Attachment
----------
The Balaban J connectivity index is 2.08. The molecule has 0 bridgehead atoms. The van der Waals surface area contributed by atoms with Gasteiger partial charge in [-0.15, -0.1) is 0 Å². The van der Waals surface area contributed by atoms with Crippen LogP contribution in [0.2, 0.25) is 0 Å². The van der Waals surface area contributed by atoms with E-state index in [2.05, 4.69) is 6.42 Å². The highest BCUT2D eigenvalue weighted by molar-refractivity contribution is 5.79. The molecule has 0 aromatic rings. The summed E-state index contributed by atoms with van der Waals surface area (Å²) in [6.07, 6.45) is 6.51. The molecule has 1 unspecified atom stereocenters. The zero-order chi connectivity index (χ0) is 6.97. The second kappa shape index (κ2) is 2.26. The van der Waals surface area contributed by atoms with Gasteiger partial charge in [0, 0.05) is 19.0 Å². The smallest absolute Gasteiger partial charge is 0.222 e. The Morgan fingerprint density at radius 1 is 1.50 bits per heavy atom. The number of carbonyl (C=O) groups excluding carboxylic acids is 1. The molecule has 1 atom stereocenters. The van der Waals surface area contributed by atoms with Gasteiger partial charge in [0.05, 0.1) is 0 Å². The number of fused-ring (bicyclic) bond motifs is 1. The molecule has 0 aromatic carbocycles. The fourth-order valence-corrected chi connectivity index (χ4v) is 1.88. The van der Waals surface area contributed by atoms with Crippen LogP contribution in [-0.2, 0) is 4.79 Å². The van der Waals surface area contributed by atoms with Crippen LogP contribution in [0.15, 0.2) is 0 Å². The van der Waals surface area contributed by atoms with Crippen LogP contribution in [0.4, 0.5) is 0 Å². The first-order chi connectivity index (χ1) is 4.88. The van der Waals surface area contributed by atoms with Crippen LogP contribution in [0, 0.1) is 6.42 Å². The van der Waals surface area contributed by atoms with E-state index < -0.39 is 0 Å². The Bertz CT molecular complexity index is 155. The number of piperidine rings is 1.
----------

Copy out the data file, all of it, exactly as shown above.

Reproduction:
The Balaban J connectivity index is 2.08. The molecule has 0 bridgehead atoms. The van der Waals surface area contributed by atoms with Gasteiger partial charge in [-0.15, -0.1) is 0 Å². The van der Waals surface area contributed by atoms with Crippen LogP contribution in [0.2, 0.25) is 0 Å². The van der Waals surface area contributed by atoms with E-state index in [2.05, 4.69) is 6.42 Å². The highest BCUT2D eigenvalue weighted by molar-refractivity contribution is 5.79. The molecule has 0 aromatic rings. The summed E-state index contributed by atoms with van der Waals surface area (Å²) in [6.07, 6.45) is 6.51. The molecule has 1 unspecified atom stereocenters. The zero-order chi connectivity index (χ0) is 6.97. The second kappa shape index (κ2) is 2.26. The van der Waals surface area contributed by atoms with Gasteiger partial charge in [0, 0.05) is 19.0 Å². The smallest absolute Gasteiger partial charge is 0.222 e. The Morgan fingerprint density at radius 1 is 1.50 bits per heavy atom. The number of carbonyl (C=O) groups excluding carboxylic acids is 1. The molecule has 1 atom stereocenters. The van der Waals surface area contributed by atoms with Gasteiger partial charge in [0.05, 0.1) is 0 Å². The number of fused-ring (bicyclic) bond motifs is 1. The molecule has 0 aromatic carbocycles. The fourth-order valence-corrected chi connectivity index (χ4v) is 1.88. The van der Waals surface area contributed by atoms with Crippen LogP contribution in [-0.2, 0) is 4.79 Å². The van der Waals surface area contributed by atoms with Crippen LogP contribution in [0.15, 0.2) is 0 Å². The van der Waals surface area contributed by atoms with Crippen LogP contribution in [0.4, 0.5) is 0 Å². The first-order chi connectivity index (χ1) is 4.88. The van der Waals surface area contributed by atoms with Crippen LogP contribution in [0, 0.1) is 6.42 Å². The van der Waals surface area contributed by atoms with E-state index < -0.39 is 0 Å². The Bertz CT molecular complexity index is 155. The number of piperidine rings is 1.